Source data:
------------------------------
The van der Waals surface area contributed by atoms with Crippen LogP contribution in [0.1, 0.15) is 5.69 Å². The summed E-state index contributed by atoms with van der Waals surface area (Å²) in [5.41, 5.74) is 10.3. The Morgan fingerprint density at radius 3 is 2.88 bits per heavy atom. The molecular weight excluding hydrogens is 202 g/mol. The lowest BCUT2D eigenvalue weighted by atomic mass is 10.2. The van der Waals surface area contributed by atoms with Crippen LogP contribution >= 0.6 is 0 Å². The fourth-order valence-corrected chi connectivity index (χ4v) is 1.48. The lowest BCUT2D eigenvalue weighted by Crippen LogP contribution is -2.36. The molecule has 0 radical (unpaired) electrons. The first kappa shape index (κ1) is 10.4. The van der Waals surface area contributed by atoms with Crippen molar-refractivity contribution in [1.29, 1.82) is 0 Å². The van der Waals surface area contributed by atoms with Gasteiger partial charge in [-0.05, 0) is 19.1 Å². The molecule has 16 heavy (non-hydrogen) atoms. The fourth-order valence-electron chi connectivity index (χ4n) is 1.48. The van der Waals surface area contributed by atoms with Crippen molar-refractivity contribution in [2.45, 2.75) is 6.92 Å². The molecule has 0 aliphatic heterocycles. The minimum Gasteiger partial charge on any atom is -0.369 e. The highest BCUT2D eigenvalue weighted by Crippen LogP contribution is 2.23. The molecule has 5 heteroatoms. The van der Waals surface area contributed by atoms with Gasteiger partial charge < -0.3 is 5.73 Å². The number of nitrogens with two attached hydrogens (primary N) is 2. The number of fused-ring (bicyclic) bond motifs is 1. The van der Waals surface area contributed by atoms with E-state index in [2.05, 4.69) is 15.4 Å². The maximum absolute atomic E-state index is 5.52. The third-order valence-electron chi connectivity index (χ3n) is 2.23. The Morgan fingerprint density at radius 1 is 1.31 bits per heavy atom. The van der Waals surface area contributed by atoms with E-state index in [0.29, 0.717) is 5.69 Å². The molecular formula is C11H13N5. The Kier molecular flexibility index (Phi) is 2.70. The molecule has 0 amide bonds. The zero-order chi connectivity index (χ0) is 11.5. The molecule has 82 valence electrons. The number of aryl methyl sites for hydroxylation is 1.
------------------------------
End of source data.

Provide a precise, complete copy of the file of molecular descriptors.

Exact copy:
The van der Waals surface area contributed by atoms with Crippen LogP contribution in [0.1, 0.15) is 5.69 Å². The summed E-state index contributed by atoms with van der Waals surface area (Å²) in [5.41, 5.74) is 10.3. The Morgan fingerprint density at radius 3 is 2.88 bits per heavy atom. The molecular weight excluding hydrogens is 202 g/mol. The lowest BCUT2D eigenvalue weighted by atomic mass is 10.2. The van der Waals surface area contributed by atoms with Crippen LogP contribution >= 0.6 is 0 Å². The fourth-order valence-corrected chi connectivity index (χ4v) is 1.48. The lowest BCUT2D eigenvalue weighted by Crippen LogP contribution is -2.36. The molecule has 0 radical (unpaired) electrons. The first kappa shape index (κ1) is 10.4. The van der Waals surface area contributed by atoms with Crippen molar-refractivity contribution in [1.29, 1.82) is 0 Å². The van der Waals surface area contributed by atoms with Gasteiger partial charge in [-0.05, 0) is 19.1 Å². The molecule has 16 heavy (non-hydrogen) atoms. The fourth-order valence-electron chi connectivity index (χ4n) is 1.48. The van der Waals surface area contributed by atoms with Crippen molar-refractivity contribution in [2.45, 2.75) is 6.92 Å². The molecule has 0 aliphatic heterocycles. The minimum Gasteiger partial charge on any atom is -0.369 e. The highest BCUT2D eigenvalue weighted by Crippen LogP contribution is 2.23. The molecule has 5 heteroatoms. The van der Waals surface area contributed by atoms with Gasteiger partial charge < -0.3 is 5.73 Å². The number of nitrogens with two attached hydrogens (primary N) is 2. The number of fused-ring (bicyclic) bond motifs is 1. The van der Waals surface area contributed by atoms with E-state index in [2.05, 4.69) is 15.4 Å². The maximum absolute atomic E-state index is 5.52. The third-order valence-electron chi connectivity index (χ3n) is 2.23. The Morgan fingerprint density at radius 1 is 1.31 bits per heavy atom. The van der Waals surface area contributed by atoms with E-state index in [0.29, 0.717) is 5.69 Å². The molecular formula is C11H13N5. The Kier molecular flexibility index (Phi) is 2.70. The molecule has 0 amide bonds. The zero-order chi connectivity index (χ0) is 11.5. The molecule has 82 valence electrons. The number of aryl methyl sites for hydroxylation is 1.